About the National Assembly of Sportsmen’s Caucuses (NASC)

The National Assembly of Sportsmen’s Caucuses, a program of the Congressional Sportsmen’s Foundation (CSF), serves as the umbrella organization for 34 affiliated state legislative sportsmen’s caucuses. NASC is the leader in providing information to protect and promote sportsmen’s issues within state’s legislatures, serving as the venue for focused interaction and idea exchange among state caucus leaders, and the outdoors community. For additional information, visit the NASC website at or call 202-543-6907.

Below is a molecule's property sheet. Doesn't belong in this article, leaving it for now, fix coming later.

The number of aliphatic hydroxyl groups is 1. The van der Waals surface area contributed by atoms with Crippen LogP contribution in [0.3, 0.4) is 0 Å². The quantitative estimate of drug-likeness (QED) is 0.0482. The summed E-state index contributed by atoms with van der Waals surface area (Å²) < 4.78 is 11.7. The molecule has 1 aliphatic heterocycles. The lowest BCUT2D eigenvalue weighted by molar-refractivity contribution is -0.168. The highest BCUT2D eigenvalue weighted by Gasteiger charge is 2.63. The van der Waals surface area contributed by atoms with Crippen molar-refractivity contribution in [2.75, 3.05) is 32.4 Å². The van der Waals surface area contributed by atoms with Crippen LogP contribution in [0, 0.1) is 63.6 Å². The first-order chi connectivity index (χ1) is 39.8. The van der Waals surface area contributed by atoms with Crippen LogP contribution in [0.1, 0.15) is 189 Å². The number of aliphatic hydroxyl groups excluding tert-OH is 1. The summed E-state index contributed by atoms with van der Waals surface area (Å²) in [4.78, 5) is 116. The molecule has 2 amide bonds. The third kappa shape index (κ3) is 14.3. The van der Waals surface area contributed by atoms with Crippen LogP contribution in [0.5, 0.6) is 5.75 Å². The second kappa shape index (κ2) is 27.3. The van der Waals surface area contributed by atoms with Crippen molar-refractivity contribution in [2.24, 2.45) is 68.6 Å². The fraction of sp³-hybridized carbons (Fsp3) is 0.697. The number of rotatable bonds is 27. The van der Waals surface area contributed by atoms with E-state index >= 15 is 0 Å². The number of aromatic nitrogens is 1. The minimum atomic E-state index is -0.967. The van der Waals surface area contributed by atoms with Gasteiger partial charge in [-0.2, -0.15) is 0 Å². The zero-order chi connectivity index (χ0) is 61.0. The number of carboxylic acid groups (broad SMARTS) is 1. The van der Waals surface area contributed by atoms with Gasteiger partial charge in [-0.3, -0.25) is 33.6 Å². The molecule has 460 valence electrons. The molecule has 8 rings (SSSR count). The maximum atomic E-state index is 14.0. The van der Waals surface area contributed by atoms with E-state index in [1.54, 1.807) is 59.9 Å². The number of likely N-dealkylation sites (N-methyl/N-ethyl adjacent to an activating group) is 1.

To learn more about how Maryland’s 521,000 sportsmen spend $2.4 million per day, visit for the full report.

For more information on ammunition serialization, visit the National Shooting Sports Foundation’s website at,

Allan Ellis

Director of Communications

Congressional Sportsmen’s Foundation

110 North Carolina Ave., SE

Washington, DC 20003

202-543-6850 Extension 19